Justice and finance ministers refuse to fund legal defense for Hamas terrorists

Smotrich says request by courts shows ‘loss of values,’ as Courts Administration says law requires it to provide legal counsel for detainees

Jeremy Sharon is The Times of Israel’s legal affairs and settlements reporter

Palestinian Islamic Jihad terrorists are seen on their way to cross the Israel-Gaza border fence from Khan Younis during the Hamas-led onslaught of October 7, 2023. (Said Khatib/ AFP/ File)
Palestinian Islamic Jihad terrorists are seen on their way to cross the Israel-Gaza border fence from Khan Younis during the Hamas-led onslaught of October 7, 2023. (Said Khatib/ AFP/ File)

Justice Minister Yariv Levin and Finance Minister Bezalel Smotrich have both blasted the Israel Courts Administration over its request for funding for legal representation for captured combatants suspected of carrying out the October 7 atrocities in southern Israel.

Their comments came after it emerged that courts dealing with Palestinian detainees captured during the ongoing war with Hamas in Gaza ruled that the prisoners needed legal representation when appearing before them.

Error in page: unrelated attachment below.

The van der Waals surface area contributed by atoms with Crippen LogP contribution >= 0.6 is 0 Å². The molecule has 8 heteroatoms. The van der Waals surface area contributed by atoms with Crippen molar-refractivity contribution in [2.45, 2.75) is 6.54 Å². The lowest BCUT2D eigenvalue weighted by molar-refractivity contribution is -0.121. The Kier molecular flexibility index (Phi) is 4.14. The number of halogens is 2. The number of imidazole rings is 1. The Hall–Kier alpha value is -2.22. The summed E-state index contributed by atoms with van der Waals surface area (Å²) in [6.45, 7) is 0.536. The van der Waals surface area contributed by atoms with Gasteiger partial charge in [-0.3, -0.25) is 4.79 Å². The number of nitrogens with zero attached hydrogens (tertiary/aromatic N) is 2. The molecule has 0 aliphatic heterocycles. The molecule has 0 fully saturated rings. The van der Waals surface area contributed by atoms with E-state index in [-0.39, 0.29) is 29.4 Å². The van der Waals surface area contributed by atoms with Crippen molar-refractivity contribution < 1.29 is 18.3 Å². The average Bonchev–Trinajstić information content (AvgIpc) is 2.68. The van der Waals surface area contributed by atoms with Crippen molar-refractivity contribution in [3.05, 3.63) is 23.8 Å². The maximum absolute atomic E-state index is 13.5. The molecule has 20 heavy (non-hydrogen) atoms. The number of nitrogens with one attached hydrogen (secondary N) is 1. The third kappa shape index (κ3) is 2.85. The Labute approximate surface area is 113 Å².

Since the Public Defender’s Office has refused to represent these detainees, who are among the approximately 2,000 suspected Palestinian terrorists caught inside Israel or in Gaza since October 7, the courts ordered that they be given private counsel in accordance with Israeli law, which also stipulates that funding for such legal representation come from the state.

Levin said in a statement to the press on Wednesday: “I stand by my decision made at the beginning of the war: The Justice Ministry will not finance [this]; the Public Defender’s Office will not represent the Nukhba terrorists.”

Smotrich made similar comments, noting that his ministry had received a request to find a source of funding for “the Nukhba terrorists who massacred, slaughtered, raped and murdered Israeli citizens on October 7,” describing the request as “insane.”